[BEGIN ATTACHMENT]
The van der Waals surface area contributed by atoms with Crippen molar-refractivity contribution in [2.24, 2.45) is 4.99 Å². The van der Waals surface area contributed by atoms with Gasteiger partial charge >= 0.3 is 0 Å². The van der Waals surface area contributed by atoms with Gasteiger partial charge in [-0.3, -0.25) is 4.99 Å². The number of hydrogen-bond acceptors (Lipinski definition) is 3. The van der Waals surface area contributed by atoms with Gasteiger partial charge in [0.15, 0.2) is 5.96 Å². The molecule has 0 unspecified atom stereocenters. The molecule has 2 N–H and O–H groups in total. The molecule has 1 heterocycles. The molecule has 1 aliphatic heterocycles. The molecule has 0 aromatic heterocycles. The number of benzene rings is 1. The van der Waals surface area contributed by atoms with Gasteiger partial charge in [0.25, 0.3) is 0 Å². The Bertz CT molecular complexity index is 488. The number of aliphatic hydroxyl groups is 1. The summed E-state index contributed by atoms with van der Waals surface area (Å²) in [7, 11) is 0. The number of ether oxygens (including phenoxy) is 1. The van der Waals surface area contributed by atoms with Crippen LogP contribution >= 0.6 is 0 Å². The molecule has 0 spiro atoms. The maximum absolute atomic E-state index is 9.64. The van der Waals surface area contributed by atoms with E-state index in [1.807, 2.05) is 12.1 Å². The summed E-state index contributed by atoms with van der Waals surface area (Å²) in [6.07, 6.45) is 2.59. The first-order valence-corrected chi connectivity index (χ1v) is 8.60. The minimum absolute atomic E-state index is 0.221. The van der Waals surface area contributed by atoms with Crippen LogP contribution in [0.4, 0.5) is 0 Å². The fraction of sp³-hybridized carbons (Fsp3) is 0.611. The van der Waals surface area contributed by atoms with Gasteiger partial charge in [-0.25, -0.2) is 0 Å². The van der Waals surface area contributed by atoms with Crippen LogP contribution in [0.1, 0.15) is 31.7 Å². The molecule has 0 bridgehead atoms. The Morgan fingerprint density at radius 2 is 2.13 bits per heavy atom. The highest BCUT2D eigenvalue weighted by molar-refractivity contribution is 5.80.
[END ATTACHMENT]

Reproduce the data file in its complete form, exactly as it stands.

The van der Waals surface area contributed by atoms with Crippen molar-refractivity contribution in [2.24, 2.45) is 4.99 Å². The van der Waals surface area contributed by atoms with Gasteiger partial charge >= 0.3 is 0 Å². The van der Waals surface area contributed by atoms with Gasteiger partial charge in [-0.3, -0.25) is 4.99 Å². The number of hydrogen-bond acceptors (Lipinski definition) is 3. The van der Waals surface area contributed by atoms with Gasteiger partial charge in [0.15, 0.2) is 5.96 Å². The molecule has 0 unspecified atom stereocenters. The molecule has 2 N–H and O–H groups in total. The molecule has 1 heterocycles. The molecule has 1 aliphatic heterocycles. The molecule has 0 aromatic heterocycles. The number of benzene rings is 1. The van der Waals surface area contributed by atoms with Gasteiger partial charge in [0.25, 0.3) is 0 Å². The Bertz CT molecular complexity index is 488. The number of aliphatic hydroxyl groups is 1. The summed E-state index contributed by atoms with van der Waals surface area (Å²) in [7, 11) is 0. The number of ether oxygens (including phenoxy) is 1. The van der Waals surface area contributed by atoms with Crippen LogP contribution >= 0.6 is 0 Å². The molecule has 0 spiro atoms. The maximum absolute atomic E-state index is 9.64. The van der Waals surface area contributed by atoms with E-state index in [1.807, 2.05) is 12.1 Å². The summed E-state index contributed by atoms with van der Waals surface area (Å²) in [6.07, 6.45) is 2.59. The first-order valence-corrected chi connectivity index (χ1v) is 8.60. The minimum absolute atomic E-state index is 0.221. The van der Waals surface area contributed by atoms with Crippen LogP contribution in [0.4, 0.5) is 0 Å². The fraction of sp³-hybridized carbons (Fsp3) is 0.611. The van der Waals surface area contributed by atoms with Gasteiger partial charge in [-0.25, -0.2) is 0 Å². The van der Waals surface area contributed by atoms with Crippen LogP contribution in [0.1, 0.15) is 31.7 Å². The molecule has 0 bridgehead atoms. The Morgan fingerprint density at radius 2 is 2.13 bits per heavy atom. The highest BCUT2D eigenvalue weighted by molar-refractivity contribution is 5.80.